And the connection was real, as Paul learned when he put on a basketball camp for kids and was astonished by the turnout.
“I had 450 kids,” he said. “It was a great time here. I had a lot of relationships, people I still keep in contact with.”
In the process, the rest of the NBA was turned on to Oklahoma City’s passion for professional basketball. That was an essential component to the city eventually landing the Seattle Supersonics in 2008.
“I definitely think it had something to do with it,” Paul said. “Because everyone around the league got a chance to see that this city could support an NBA franchise.”
Now Paul returns as the enemy. And while Oklahoma City remains near to his heart, that won’t stop him from taking out the Thunder.
“Once they throw the ball up, it’s basketball,” he said.
The Clippers lost their owner, lost their focus and lost their energy.
But they became one voice.
The Clippers became one voice because they said so on their T-shirts. The Clippers became one voice as coach Doc Rivers became the lone representative openly talking about the controversy stemmed from Donald Sterling making racially disparaging remarks on an audio tape released over a week ago. The Clippers became one voice when, as Matt Barnes observed afterwards, he marveled at how the team learned to trust each other through the good, the bad and the ugly.
So once it all became clear the Clippers would close out their competitive, draining and unpredictable first-round series that ended with a 126-121 Game 7 victory over the Golden State Warriors on Saturday at Staples Center, Rivers performed a fist-pumping dance along the sidelines. After exuding a sense of calmness despite the swirling chaos around him, Rivers could finally let loose.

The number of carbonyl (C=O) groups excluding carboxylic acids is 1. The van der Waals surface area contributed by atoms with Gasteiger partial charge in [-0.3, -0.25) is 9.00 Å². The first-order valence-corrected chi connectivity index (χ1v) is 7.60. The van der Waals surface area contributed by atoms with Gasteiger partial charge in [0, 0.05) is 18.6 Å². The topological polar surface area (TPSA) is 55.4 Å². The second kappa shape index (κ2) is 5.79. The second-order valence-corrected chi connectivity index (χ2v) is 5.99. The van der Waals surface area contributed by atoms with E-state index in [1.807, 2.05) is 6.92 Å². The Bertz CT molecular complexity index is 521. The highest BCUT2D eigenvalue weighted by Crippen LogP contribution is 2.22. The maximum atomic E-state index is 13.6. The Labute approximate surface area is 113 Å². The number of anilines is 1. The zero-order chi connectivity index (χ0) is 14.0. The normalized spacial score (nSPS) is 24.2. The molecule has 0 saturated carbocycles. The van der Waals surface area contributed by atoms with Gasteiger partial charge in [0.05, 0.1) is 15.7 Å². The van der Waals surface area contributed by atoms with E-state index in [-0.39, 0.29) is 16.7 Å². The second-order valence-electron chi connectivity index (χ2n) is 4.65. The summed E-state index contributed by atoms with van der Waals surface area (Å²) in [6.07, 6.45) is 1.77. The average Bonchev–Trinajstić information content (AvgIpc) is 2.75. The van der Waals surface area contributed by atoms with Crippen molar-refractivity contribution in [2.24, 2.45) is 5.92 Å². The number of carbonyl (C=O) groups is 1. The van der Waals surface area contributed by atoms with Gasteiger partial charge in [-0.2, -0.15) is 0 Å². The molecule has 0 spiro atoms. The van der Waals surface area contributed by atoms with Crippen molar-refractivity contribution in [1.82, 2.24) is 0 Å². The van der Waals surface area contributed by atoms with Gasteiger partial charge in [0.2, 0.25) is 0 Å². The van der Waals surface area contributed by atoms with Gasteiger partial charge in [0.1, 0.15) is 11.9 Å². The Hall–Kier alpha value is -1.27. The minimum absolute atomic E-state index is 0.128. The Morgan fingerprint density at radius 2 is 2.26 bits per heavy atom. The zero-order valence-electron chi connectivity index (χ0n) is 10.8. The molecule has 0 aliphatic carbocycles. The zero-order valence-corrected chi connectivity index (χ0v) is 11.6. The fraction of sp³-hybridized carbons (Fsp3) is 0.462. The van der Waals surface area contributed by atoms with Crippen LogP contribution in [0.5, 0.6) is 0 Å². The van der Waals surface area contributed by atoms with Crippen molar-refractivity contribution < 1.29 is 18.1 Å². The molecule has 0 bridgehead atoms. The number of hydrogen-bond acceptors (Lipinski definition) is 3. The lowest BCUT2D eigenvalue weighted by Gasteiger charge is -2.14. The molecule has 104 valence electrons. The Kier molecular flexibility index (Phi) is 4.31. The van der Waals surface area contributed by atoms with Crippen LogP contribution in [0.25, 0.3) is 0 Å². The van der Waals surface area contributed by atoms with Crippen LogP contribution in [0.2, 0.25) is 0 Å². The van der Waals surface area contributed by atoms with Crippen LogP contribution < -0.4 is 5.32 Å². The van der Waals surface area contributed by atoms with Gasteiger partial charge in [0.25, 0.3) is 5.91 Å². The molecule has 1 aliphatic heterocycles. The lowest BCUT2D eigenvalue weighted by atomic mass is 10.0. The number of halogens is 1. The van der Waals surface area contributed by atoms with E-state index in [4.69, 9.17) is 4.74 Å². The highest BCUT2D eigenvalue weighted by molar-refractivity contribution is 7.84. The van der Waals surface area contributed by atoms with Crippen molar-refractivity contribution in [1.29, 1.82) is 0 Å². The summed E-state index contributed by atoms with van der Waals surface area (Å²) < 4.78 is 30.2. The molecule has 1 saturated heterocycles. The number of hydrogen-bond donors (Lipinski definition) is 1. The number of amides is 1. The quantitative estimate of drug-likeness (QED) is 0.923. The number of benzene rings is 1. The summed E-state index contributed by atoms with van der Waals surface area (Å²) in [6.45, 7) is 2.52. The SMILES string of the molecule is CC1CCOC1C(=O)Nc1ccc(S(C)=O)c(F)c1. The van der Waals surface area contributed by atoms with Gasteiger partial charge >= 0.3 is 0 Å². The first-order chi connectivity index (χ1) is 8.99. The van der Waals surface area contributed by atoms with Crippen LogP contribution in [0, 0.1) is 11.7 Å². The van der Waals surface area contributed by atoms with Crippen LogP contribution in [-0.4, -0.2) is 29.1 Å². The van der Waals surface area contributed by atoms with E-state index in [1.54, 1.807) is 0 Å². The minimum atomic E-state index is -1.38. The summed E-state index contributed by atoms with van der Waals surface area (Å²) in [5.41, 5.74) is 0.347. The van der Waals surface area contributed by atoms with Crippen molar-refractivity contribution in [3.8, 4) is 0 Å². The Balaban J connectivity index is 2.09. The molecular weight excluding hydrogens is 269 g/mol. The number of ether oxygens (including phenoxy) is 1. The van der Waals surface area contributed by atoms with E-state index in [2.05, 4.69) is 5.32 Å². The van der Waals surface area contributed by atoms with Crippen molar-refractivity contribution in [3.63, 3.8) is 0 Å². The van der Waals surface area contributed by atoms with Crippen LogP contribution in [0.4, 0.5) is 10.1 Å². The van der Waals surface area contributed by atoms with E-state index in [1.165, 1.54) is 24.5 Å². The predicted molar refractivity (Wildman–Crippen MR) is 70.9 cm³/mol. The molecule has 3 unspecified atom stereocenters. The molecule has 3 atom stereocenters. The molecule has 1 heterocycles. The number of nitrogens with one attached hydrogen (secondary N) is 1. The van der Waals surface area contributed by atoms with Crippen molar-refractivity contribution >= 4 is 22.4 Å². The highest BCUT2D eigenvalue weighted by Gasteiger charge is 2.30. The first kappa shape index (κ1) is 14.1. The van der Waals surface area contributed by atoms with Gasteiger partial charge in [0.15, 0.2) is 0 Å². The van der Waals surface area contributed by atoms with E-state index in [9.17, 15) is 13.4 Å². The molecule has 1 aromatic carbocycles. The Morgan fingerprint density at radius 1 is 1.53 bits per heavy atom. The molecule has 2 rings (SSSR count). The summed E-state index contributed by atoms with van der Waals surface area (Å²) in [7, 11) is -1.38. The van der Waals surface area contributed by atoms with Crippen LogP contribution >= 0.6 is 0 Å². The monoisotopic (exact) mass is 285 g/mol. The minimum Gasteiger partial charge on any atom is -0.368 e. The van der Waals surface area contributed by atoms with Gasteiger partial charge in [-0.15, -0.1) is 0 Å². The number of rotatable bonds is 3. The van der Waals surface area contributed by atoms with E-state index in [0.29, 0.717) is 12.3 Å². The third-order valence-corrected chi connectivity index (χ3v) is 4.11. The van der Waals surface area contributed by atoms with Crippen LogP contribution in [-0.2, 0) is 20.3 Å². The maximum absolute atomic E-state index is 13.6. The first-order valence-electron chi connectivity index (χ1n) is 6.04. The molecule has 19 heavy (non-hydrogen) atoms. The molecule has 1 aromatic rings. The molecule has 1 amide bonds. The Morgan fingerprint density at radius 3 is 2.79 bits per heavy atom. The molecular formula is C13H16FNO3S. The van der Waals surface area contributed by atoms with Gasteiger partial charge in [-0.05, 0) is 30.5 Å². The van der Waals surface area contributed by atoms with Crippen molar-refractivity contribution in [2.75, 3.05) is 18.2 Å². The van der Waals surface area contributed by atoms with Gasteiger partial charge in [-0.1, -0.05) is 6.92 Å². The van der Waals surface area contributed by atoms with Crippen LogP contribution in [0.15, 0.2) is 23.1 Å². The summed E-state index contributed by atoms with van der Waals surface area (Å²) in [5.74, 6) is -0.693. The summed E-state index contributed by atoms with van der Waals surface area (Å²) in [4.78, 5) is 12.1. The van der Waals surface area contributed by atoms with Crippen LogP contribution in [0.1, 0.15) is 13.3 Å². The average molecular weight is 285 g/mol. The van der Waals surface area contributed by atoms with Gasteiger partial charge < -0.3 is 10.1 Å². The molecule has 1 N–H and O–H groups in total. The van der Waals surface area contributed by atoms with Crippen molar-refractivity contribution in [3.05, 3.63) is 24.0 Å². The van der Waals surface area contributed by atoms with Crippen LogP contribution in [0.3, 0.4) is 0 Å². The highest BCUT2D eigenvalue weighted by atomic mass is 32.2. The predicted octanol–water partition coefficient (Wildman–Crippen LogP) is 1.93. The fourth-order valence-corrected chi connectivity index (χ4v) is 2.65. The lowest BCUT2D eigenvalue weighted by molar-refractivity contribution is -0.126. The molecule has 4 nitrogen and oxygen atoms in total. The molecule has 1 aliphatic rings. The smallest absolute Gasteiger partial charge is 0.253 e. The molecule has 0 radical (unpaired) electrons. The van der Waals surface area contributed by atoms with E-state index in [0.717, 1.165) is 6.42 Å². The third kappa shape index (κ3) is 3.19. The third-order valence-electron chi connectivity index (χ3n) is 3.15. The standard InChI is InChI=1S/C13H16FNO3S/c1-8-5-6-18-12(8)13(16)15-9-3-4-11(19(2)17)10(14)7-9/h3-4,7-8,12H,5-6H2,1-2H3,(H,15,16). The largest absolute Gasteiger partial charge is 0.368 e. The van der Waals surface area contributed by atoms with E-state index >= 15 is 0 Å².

“I needed to exhale some,” Rivers said. “This was a hard week. Was it a week? I don’t even know. It feels like two months. It’s been hard. It was for me too. I needed to be able to smile and laugh and cheer and be proud of something. I was very proud of my players.”
Below are five things to take from the Clippers’ 126-121 Game 7 victory Saturday over the Golden State Warriors at Staples Center (This goes beyond winning the series, 4-3, facing the Oklahoma City Thunder in the Western Conference semifinals and playing Game 1 in OKC on Monday).
1. The Clippers closed out a game that featured four ties and seven lead changes by basically doing everything. Blake Griffin (24 points) and DeAndre Jordan (15 points) threw down lobs. Jordan blocked a shot on Stephen Curry as he drove the lane. The Clippers made all six of their last foul shots. Even when Golden State cut the lead with Curry drawing a foul on a three-point play or Draymond Green three-pointer, the Clippers maintained their poise by scoring on the other end.
2. Jamal Crawford added additional scoring punch. Clippers forward Jamal Crawford never meets a shot he does not like, converting on pull-up jumpers, fadeaways and of course, four-point plays with ease. Warriors forward Jordan Crawford is an inconsistent bench player that had no answer for Jamal on defense yet whose scoring suddenly caught fire. But it was Jamal Crawford who played a large part in the outcome, posting 22 points on 7 of 12 shooting. The most notable moments: Jamal converted on a 4-point play. He nailed two three-pointers from within 26 feet, including one that gave the Clippers a 106-102 lead with 5:31 left.